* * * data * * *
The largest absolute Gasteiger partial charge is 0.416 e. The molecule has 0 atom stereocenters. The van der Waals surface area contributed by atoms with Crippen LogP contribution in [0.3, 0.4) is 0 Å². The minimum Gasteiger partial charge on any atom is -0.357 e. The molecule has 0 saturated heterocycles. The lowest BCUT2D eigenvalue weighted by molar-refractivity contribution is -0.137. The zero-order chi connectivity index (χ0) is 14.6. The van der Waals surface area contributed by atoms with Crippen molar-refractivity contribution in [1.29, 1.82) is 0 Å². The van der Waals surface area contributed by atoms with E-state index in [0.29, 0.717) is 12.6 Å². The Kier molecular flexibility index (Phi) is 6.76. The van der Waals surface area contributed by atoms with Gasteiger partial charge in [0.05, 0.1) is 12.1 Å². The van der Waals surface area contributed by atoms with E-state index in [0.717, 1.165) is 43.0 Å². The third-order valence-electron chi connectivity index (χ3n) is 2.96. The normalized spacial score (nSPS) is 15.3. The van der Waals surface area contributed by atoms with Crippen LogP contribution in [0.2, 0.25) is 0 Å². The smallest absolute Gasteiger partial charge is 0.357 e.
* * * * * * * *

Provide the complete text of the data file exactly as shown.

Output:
The largest absolute Gasteiger partial charge is 0.416 e. The molecule has 0 atom stereocenters. The van der Waals surface area contributed by atoms with Crippen LogP contribution in [0.3, 0.4) is 0 Å². The minimum Gasteiger partial charge on any atom is -0.357 e. The molecule has 0 saturated heterocycles. The lowest BCUT2D eigenvalue weighted by molar-refractivity contribution is -0.137. The zero-order chi connectivity index (χ0) is 14.6. The van der Waals surface area contributed by atoms with Crippen molar-refractivity contribution in [1.29, 1.82) is 0 Å². The van der Waals surface area contributed by atoms with E-state index in [0.29, 0.717) is 12.6 Å². The Kier molecular flexibility index (Phi) is 6.76. The van der Waals surface area contributed by atoms with Gasteiger partial charge in [0.05, 0.1) is 12.1 Å². The van der Waals surface area contributed by atoms with E-state index in [0.717, 1.165) is 43.0 Å². The third-order valence-electron chi connectivity index (χ3n) is 2.96. The normalized spacial score (nSPS) is 15.3. The van der Waals surface area contributed by atoms with Crippen LogP contribution in [0.2, 0.25) is 0 Å². The smallest absolute Gasteiger partial charge is 0.357 e.